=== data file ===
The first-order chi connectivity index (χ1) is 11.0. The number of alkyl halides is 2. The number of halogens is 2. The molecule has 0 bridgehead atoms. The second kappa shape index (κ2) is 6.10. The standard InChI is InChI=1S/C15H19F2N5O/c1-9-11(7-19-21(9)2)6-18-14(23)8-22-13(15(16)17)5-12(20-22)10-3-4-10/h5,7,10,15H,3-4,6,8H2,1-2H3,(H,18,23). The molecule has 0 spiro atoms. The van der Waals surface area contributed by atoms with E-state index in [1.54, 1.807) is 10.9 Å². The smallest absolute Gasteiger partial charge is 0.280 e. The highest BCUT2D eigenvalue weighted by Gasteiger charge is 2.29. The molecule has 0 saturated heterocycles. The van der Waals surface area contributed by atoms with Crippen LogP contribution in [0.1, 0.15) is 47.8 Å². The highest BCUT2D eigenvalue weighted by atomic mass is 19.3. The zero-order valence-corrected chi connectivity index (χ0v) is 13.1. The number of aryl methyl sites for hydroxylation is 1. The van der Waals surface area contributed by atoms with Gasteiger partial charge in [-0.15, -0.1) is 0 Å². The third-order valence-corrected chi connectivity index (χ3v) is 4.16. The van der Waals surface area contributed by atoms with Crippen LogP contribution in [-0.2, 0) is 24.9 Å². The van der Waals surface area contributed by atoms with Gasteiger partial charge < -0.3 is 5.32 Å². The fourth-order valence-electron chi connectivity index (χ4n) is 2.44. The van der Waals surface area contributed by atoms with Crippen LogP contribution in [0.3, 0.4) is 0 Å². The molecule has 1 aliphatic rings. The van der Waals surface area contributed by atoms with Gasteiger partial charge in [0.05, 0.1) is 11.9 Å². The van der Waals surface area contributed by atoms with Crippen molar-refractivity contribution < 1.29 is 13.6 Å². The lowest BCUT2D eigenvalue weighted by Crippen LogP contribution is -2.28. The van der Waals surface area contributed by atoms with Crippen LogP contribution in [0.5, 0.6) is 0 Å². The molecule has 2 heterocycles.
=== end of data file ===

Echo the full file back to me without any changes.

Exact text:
The first-order chi connectivity index (χ1) is 11.0. The number of alkyl halides is 2. The number of halogens is 2. The molecule has 0 bridgehead atoms. The second kappa shape index (κ2) is 6.10. The standard InChI is InChI=1S/C15H19F2N5O/c1-9-11(7-19-21(9)2)6-18-14(23)8-22-13(15(16)17)5-12(20-22)10-3-4-10/h5,7,10,15H,3-4,6,8H2,1-2H3,(H,18,23). The molecule has 0 spiro atoms. The van der Waals surface area contributed by atoms with E-state index in [1.54, 1.807) is 10.9 Å². The smallest absolute Gasteiger partial charge is 0.280 e. The highest BCUT2D eigenvalue weighted by Gasteiger charge is 2.29. The molecule has 0 saturated heterocycles. The van der Waals surface area contributed by atoms with Crippen LogP contribution in [0.1, 0.15) is 47.8 Å². The highest BCUT2D eigenvalue weighted by atomic mass is 19.3. The zero-order valence-corrected chi connectivity index (χ0v) is 13.1. The number of aryl methyl sites for hydroxylation is 1. The van der Waals surface area contributed by atoms with Gasteiger partial charge in [-0.15, -0.1) is 0 Å². The third-order valence-corrected chi connectivity index (χ3v) is 4.16. The van der Waals surface area contributed by atoms with Crippen LogP contribution in [-0.2, 0) is 24.9 Å². The van der Waals surface area contributed by atoms with Gasteiger partial charge < -0.3 is 5.32 Å². The fourth-order valence-electron chi connectivity index (χ4n) is 2.44. The van der Waals surface area contributed by atoms with Crippen LogP contribution in [0.3, 0.4) is 0 Å². The molecule has 1 aliphatic rings. The van der Waals surface area contributed by atoms with Gasteiger partial charge in [0.05, 0.1) is 11.9 Å². The van der Waals surface area contributed by atoms with Crippen molar-refractivity contribution < 1.29 is 13.6 Å². The lowest BCUT2D eigenvalue weighted by Crippen LogP contribution is -2.28. The van der Waals surface area contributed by atoms with Crippen LogP contribution in [0.5, 0.6) is 0 Å². The molecule has 2 heterocycles.